Frisco Citizens concerned about dangerous levels of lead found in the air, say they’re thrilled and relieved that the Exide lead battery plant in their community has decided to close.
Shiby Matthew believes high lead levels in the air may be affecting her children’s health.
“Now at least my kids can go out and play. I can let them out and not be worried about the air they’re breathing,” Matthew said.
Exide’s decision to close the plant follows months of citizen protests, government mandates for improvements at the plant and the city’s resistance to grant Exide building permits.
Exide agreed to shut down operations by the end of the year after the City of Frisco offered to pay $45 million for two-thirds of Exide’s property. That’s about 180 acres.
Frisco Mayor Maher Maso says other options that might have forced Exide to close involved lengthy litigation.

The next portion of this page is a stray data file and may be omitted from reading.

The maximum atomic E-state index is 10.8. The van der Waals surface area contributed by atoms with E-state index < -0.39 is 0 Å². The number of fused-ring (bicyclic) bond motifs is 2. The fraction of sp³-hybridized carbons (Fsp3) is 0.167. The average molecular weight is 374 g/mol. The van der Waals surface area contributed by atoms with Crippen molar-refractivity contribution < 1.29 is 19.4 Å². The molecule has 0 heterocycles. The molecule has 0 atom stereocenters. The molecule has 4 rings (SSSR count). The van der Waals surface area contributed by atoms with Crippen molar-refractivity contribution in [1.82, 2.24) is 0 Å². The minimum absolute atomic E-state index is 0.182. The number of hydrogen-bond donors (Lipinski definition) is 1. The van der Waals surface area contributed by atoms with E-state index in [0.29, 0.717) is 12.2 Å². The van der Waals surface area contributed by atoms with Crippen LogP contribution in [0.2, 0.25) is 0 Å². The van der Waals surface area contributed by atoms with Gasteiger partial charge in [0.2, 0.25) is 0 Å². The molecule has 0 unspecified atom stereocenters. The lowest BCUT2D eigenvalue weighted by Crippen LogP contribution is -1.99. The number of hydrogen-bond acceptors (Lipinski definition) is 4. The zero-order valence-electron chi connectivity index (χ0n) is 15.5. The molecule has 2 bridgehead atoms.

“We’re a representative democracy. And the more we went down that path, the more comments we received from a broad cross-section of our community that this wasn’t really compatible with who we are,” Maso said.
“This wasn’t a compatible use being one of the fastest growing cities in the country, one of the fastest growing school districts in the country.” he said.
Frisco plans to pay for the land with sales tax money collected by the city’s two development corporations. A portion of the land near the Dallas North Tollway may be used for warehouses or development, another portion may be used for parks or a fire training center.
Exide will still retain 90 acres and will be responsible for cleaning up contamination there.
Exide has notified its 134 employees that their jobs will end beginning in October.